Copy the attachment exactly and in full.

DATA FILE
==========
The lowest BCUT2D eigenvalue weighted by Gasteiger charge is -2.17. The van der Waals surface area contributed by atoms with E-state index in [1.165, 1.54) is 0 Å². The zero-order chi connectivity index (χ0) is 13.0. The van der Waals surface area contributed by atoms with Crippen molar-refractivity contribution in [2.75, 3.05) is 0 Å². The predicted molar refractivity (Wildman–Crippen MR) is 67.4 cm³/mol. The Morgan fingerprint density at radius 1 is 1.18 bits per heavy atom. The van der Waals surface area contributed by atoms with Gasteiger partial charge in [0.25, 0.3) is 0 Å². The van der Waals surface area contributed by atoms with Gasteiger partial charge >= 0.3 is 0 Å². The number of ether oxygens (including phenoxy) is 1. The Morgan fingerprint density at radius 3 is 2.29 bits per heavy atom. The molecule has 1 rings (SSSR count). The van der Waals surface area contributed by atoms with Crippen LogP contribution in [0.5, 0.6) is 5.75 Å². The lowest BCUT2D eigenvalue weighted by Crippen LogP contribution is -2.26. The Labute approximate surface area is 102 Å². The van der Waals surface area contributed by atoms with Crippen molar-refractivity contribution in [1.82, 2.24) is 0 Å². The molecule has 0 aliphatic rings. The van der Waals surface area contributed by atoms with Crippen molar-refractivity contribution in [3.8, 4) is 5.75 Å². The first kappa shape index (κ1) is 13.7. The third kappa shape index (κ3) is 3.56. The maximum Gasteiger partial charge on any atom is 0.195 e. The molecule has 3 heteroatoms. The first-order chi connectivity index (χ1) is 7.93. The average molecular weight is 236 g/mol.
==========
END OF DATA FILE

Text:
The lowest BCUT2D eigenvalue weighted by Gasteiger charge is -2.17. The van der Waals surface area contributed by atoms with E-state index in [1.165, 1.54) is 0 Å². The zero-order chi connectivity index (χ0) is 13.0. The van der Waals surface area contributed by atoms with Crippen molar-refractivity contribution in [2.75, 3.05) is 0 Å². The predicted molar refractivity (Wildman–Crippen MR) is 67.4 cm³/mol. The Morgan fingerprint density at radius 1 is 1.18 bits per heavy atom. The van der Waals surface area contributed by atoms with Gasteiger partial charge in [0.25, 0.3) is 0 Å². The van der Waals surface area contributed by atoms with Gasteiger partial charge >= 0.3 is 0 Å². The number of ether oxygens (including phenoxy) is 1. The Morgan fingerprint density at radius 3 is 2.29 bits per heavy atom. The molecule has 1 rings (SSSR count). The van der Waals surface area contributed by atoms with Crippen LogP contribution in [0.5, 0.6) is 5.75 Å². The lowest BCUT2D eigenvalue weighted by Crippen LogP contribution is -2.26. The Labute approximate surface area is 102 Å². The van der Waals surface area contributed by atoms with Crippen molar-refractivity contribution in [1.82, 2.24) is 0 Å². The molecule has 0 aliphatic rings. The van der Waals surface area contributed by atoms with Crippen molar-refractivity contribution in [3.8, 4) is 5.75 Å². The first kappa shape index (κ1) is 13.7. The third kappa shape index (κ3) is 3.56. The maximum Gasteiger partial charge on any atom is 0.195 e. The molecule has 3 heteroatoms. The first-order chi connectivity index (χ1) is 7.93. The average molecular weight is 236 g/mol.